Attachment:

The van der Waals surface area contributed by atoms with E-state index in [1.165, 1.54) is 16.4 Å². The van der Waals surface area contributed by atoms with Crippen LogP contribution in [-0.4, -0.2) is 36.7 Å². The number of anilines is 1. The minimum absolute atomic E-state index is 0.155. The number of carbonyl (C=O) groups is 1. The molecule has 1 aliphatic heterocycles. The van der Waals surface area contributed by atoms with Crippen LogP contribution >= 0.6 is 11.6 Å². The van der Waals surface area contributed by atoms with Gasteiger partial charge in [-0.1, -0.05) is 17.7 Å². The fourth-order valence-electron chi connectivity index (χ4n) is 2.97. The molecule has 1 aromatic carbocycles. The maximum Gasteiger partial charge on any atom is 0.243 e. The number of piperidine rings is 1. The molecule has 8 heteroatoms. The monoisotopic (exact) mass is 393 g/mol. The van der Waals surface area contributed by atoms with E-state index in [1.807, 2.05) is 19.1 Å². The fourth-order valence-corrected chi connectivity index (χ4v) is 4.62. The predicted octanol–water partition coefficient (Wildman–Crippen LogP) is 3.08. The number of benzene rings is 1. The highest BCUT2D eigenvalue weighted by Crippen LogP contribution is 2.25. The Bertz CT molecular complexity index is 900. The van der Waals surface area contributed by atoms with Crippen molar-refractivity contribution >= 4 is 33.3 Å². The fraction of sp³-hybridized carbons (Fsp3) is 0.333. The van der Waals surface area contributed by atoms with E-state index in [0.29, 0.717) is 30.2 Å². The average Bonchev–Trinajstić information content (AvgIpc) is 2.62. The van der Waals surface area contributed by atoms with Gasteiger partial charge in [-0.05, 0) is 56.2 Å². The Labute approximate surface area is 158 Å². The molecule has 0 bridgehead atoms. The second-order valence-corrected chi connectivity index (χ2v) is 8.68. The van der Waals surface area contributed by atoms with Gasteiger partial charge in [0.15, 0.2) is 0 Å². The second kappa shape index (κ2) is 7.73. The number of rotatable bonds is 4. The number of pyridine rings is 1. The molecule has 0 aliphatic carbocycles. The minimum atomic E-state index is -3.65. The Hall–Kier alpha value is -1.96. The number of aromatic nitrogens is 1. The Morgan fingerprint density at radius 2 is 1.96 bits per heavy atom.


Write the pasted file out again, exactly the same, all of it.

The van der Waals surface area contributed by atoms with E-state index in [1.165, 1.54) is 16.4 Å². The van der Waals surface area contributed by atoms with Crippen LogP contribution in [-0.4, -0.2) is 36.7 Å². The number of anilines is 1. The minimum absolute atomic E-state index is 0.155. The number of carbonyl (C=O) groups is 1. The molecule has 1 aliphatic heterocycles. The van der Waals surface area contributed by atoms with Crippen LogP contribution >= 0.6 is 11.6 Å². The van der Waals surface area contributed by atoms with Gasteiger partial charge in [-0.1, -0.05) is 17.7 Å². The fourth-order valence-electron chi connectivity index (χ4n) is 2.97. The molecule has 1 aromatic carbocycles. The maximum Gasteiger partial charge on any atom is 0.243 e. The number of piperidine rings is 1. The molecule has 8 heteroatoms. The monoisotopic (exact) mass is 393 g/mol. The van der Waals surface area contributed by atoms with E-state index in [1.807, 2.05) is 19.1 Å². The fourth-order valence-corrected chi connectivity index (χ4v) is 4.62. The predicted octanol–water partition coefficient (Wildman–Crippen LogP) is 3.08. The number of benzene rings is 1. The highest BCUT2D eigenvalue weighted by Crippen LogP contribution is 2.25. The Bertz CT molecular complexity index is 900. The van der Waals surface area contributed by atoms with Crippen molar-refractivity contribution >= 4 is 33.3 Å². The fraction of sp³-hybridized carbons (Fsp3) is 0.333. The van der Waals surface area contributed by atoms with E-state index in [0.29, 0.717) is 30.2 Å². The average Bonchev–Trinajstić information content (AvgIpc) is 2.62. The van der Waals surface area contributed by atoms with Gasteiger partial charge in [-0.05, 0) is 56.2 Å². The Labute approximate surface area is 158 Å². The molecule has 0 bridgehead atoms. The second-order valence-corrected chi connectivity index (χ2v) is 8.68. The van der Waals surface area contributed by atoms with Gasteiger partial charge in [0.15, 0.2) is 0 Å². The second kappa shape index (κ2) is 7.73. The number of rotatable bonds is 4. The number of pyridine rings is 1. The molecule has 0 aliphatic carbocycles. The minimum atomic E-state index is -3.65. The Hall–Kier alpha value is -1.96. The number of aromatic nitrogens is 1. The Morgan fingerprint density at radius 2 is 1.96 bits per heavy atom.